An emergency at the hospital keeps Alec from their next planned rendezvous. He catches Laura as she is about to board her train home, and the two agree to meet again the following Thursday.
And this—their fifth meeting–is when things become serious. They spend a delightful afternoon wandering through gardens and boating on the river. Later, as they again wait for their trains, Alec says, “You know what’s happened don’t you?”
“Yes—yes, I do,” Laura replies softly. They have fallen in love. And already, Laura is consumed by guilt, determined to resist the impulse to act on her feelings.
“We must be sensible. Please help me be sensible,” she pleads. “We mustn’t behave like this. We must forget that we’ve said what we’ve said.”
Having to hide their feelings and pretend in front of others will spoil their love, she adds. “That’s what’s wrong, don’t you see? We’re neither of us free to love each other. [We must] control ourselves.”
Alec seems reluctant to accept this, and he impulsively kisses her goodbye. When Laura gets home, she lies to her husband for the first time about where she’s been and with whom. More guilt, more shame.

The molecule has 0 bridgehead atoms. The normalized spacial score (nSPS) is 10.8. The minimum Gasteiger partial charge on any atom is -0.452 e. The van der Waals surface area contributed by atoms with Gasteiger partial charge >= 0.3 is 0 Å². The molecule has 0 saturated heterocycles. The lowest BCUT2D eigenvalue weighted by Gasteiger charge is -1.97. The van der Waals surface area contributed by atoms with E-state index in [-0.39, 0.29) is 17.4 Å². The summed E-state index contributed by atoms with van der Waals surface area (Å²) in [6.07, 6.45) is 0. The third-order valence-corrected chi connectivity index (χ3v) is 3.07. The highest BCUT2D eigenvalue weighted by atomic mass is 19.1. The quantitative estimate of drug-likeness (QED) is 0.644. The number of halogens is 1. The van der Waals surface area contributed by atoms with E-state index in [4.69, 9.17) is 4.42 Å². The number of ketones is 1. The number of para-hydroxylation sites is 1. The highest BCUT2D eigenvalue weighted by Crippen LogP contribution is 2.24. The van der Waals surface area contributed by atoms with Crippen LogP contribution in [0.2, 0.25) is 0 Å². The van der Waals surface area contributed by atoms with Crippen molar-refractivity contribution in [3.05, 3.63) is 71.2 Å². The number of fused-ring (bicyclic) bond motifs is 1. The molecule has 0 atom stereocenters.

Nevertheless, Laura turns up again the following Thursday. The two enjoy a merry champagne lunch until a horrified Laura spots two acquaintances who have been watching them drink and flirt. It spoils their afternoon drive in the country, and Laura confesses that she is unhappy.
“I know exactly what you’re going to say,” Alec responds. “That it isn’t worth it—that the furtiveness, the lying, outweigh the happiness we might have together. Isn’t that it?”
“Something like that,” Laura responds.
And yet, their passionate longing to be together nearly sends them over the precipice. When Alec urges Laura to come with him to a friend’s flat, she vehemently refuses. But once on her train, she changes her mind, jumps off, and joins Alec. Moments later, the flat’s owner unexpectedly shows up. Laura dashes out the back door before he sees her, and spends hours wandering around in the dark, rainy night, feeling “utterly humiliated and defeated and dreadfully, dreadfully ashamed.”